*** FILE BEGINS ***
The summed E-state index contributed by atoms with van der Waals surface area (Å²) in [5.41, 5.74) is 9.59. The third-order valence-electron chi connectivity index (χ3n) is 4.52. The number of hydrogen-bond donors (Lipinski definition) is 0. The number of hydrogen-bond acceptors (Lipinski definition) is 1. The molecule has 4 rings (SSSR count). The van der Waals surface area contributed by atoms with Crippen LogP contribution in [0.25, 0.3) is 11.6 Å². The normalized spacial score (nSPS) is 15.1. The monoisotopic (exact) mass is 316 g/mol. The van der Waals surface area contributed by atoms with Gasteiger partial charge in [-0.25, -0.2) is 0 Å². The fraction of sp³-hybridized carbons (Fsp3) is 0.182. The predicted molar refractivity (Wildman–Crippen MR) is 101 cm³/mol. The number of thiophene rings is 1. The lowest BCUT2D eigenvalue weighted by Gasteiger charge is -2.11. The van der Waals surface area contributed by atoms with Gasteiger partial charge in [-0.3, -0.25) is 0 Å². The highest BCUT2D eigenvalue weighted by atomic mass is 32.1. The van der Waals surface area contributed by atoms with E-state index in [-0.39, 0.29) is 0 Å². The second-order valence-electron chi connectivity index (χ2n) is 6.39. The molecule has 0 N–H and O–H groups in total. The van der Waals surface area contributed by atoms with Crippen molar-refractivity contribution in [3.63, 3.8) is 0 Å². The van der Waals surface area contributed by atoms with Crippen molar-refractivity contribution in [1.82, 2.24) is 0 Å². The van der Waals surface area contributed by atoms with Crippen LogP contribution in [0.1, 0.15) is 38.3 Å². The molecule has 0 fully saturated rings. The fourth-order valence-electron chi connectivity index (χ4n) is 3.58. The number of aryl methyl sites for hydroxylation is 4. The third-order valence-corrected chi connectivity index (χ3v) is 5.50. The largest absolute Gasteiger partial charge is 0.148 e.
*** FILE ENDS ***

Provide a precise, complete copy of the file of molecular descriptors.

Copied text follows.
The summed E-state index contributed by atoms with van der Waals surface area (Å²) in [5.41, 5.74) is 9.59. The third-order valence-electron chi connectivity index (χ3n) is 4.52. The number of hydrogen-bond donors (Lipinski definition) is 0. The number of hydrogen-bond acceptors (Lipinski definition) is 1. The molecule has 4 rings (SSSR count). The van der Waals surface area contributed by atoms with Crippen LogP contribution in [0.25, 0.3) is 11.6 Å². The normalized spacial score (nSPS) is 15.1. The monoisotopic (exact) mass is 316 g/mol. The van der Waals surface area contributed by atoms with Gasteiger partial charge in [-0.25, -0.2) is 0 Å². The fraction of sp³-hybridized carbons (Fsp3) is 0.182. The predicted molar refractivity (Wildman–Crippen MR) is 101 cm³/mol. The number of thiophene rings is 1. The lowest BCUT2D eigenvalue weighted by Gasteiger charge is -2.11. The van der Waals surface area contributed by atoms with Gasteiger partial charge in [-0.3, -0.25) is 0 Å². The highest BCUT2D eigenvalue weighted by atomic mass is 32.1. The van der Waals surface area contributed by atoms with E-state index in [-0.39, 0.29) is 0 Å². The second-order valence-electron chi connectivity index (χ2n) is 6.39. The molecule has 0 N–H and O–H groups in total. The van der Waals surface area contributed by atoms with Crippen molar-refractivity contribution in [3.63, 3.8) is 0 Å². The van der Waals surface area contributed by atoms with Crippen molar-refractivity contribution in [1.82, 2.24) is 0 Å². The van der Waals surface area contributed by atoms with Crippen LogP contribution in [0.1, 0.15) is 38.3 Å². The molecule has 0 fully saturated rings. The fourth-order valence-electron chi connectivity index (χ4n) is 3.58. The number of aryl methyl sites for hydroxylation is 4. The third-order valence-corrected chi connectivity index (χ3v) is 5.50. The largest absolute Gasteiger partial charge is 0.148 e.